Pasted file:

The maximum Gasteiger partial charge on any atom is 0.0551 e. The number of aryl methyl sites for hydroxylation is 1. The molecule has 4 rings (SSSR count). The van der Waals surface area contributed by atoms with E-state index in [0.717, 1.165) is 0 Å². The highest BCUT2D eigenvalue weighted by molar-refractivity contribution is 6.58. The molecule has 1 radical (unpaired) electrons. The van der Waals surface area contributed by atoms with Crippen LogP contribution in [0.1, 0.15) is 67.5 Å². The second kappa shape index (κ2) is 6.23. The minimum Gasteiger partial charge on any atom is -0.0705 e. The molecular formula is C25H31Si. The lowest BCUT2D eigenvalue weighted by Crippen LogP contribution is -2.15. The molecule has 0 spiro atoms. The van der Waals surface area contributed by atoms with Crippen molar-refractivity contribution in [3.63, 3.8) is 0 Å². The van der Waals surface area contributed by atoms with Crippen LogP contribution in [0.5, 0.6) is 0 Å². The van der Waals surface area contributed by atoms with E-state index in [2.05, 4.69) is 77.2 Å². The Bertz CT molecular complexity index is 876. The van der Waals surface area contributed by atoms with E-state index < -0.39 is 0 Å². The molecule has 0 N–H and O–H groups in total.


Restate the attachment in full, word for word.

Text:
The maximum Gasteiger partial charge on any atom is 0.0551 e. The number of aryl methyl sites for hydroxylation is 1. The molecule has 4 rings (SSSR count). The van der Waals surface area contributed by atoms with E-state index in [0.717, 1.165) is 0 Å². The highest BCUT2D eigenvalue weighted by molar-refractivity contribution is 6.58. The molecule has 1 radical (unpaired) electrons. The van der Waals surface area contributed by atoms with Crippen LogP contribution in [0.1, 0.15) is 67.5 Å². The second kappa shape index (κ2) is 6.23. The minimum Gasteiger partial charge on any atom is -0.0705 e. The molecular formula is C25H31Si. The lowest BCUT2D eigenvalue weighted by Crippen LogP contribution is -2.15. The molecule has 0 spiro atoms. The van der Waals surface area contributed by atoms with Crippen molar-refractivity contribution in [3.63, 3.8) is 0 Å². The van der Waals surface area contributed by atoms with Crippen LogP contribution in [0.5, 0.6) is 0 Å². The van der Waals surface area contributed by atoms with E-state index in [2.05, 4.69) is 77.2 Å². The Bertz CT molecular complexity index is 876. The van der Waals surface area contributed by atoms with E-state index < -0.39 is 0 Å². The molecule has 0 N–H and O–H groups in total.